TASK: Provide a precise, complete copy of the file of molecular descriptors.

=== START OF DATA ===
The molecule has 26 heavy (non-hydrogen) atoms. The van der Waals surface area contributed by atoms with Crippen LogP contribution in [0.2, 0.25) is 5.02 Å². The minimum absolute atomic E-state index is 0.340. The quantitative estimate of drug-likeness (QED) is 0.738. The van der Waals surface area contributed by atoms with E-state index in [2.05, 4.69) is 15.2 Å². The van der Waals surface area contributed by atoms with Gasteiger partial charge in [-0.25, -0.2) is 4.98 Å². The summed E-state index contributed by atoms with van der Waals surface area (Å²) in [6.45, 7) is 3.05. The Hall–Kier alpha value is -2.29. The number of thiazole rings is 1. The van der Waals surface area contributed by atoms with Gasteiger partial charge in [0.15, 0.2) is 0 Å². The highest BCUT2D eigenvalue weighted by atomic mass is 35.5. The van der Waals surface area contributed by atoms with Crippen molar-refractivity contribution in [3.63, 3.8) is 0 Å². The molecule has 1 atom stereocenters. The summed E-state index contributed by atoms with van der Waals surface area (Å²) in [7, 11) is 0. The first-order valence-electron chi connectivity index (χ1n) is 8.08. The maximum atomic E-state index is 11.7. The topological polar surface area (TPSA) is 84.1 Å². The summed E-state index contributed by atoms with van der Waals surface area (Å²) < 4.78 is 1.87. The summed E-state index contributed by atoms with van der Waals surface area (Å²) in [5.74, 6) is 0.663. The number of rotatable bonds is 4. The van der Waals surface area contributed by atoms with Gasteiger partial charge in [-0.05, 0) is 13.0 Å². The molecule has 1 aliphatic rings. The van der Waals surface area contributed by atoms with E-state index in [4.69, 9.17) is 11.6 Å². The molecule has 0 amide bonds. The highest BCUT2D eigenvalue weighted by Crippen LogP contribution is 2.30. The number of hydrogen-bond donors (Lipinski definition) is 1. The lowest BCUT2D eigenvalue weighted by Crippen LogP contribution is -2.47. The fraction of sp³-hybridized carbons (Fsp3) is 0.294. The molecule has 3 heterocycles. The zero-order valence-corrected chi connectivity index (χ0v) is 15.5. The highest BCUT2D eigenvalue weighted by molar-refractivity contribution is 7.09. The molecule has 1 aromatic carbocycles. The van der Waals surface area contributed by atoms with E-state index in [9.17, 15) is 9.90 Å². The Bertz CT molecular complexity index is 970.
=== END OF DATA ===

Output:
The molecule has 26 heavy (non-hydrogen) atoms. The van der Waals surface area contributed by atoms with Crippen LogP contribution in [0.2, 0.25) is 5.02 Å². The minimum absolute atomic E-state index is 0.340. The quantitative estimate of drug-likeness (QED) is 0.738. The van der Waals surface area contributed by atoms with E-state index in [2.05, 4.69) is 15.2 Å². The van der Waals surface area contributed by atoms with Gasteiger partial charge in [-0.25, -0.2) is 4.98 Å². The summed E-state index contributed by atoms with van der Waals surface area (Å²) in [6.45, 7) is 3.05. The Hall–Kier alpha value is -2.29. The number of thiazole rings is 1. The van der Waals surface area contributed by atoms with Gasteiger partial charge in [0.15, 0.2) is 0 Å². The highest BCUT2D eigenvalue weighted by atomic mass is 35.5. The van der Waals surface area contributed by atoms with Crippen molar-refractivity contribution in [3.63, 3.8) is 0 Å². The molecule has 1 atom stereocenters. The summed E-state index contributed by atoms with van der Waals surface area (Å²) in [7, 11) is 0. The first-order valence-electron chi connectivity index (χ1n) is 8.08. The maximum atomic E-state index is 11.7. The topological polar surface area (TPSA) is 84.1 Å². The summed E-state index contributed by atoms with van der Waals surface area (Å²) < 4.78 is 1.87. The summed E-state index contributed by atoms with van der Waals surface area (Å²) in [5.74, 6) is 0.663. The number of rotatable bonds is 4. The van der Waals surface area contributed by atoms with Gasteiger partial charge in [-0.05, 0) is 13.0 Å². The molecule has 1 aliphatic rings. The van der Waals surface area contributed by atoms with E-state index in [4.69, 9.17) is 11.6 Å². The molecule has 0 amide bonds. The highest BCUT2D eigenvalue weighted by Crippen LogP contribution is 2.30. The number of hydrogen-bond donors (Lipinski definition) is 1. The lowest BCUT2D eigenvalue weighted by Crippen LogP contribution is -2.47. The fraction of sp³-hybridized carbons (Fsp3) is 0.294. The molecule has 3 heterocycles. The zero-order valence-corrected chi connectivity index (χ0v) is 15.5. The highest BCUT2D eigenvalue weighted by molar-refractivity contribution is 7.09. The molecule has 1 aromatic carbocycles. The van der Waals surface area contributed by atoms with E-state index in [9.17, 15) is 9.90 Å². The Bertz CT molecular complexity index is 970.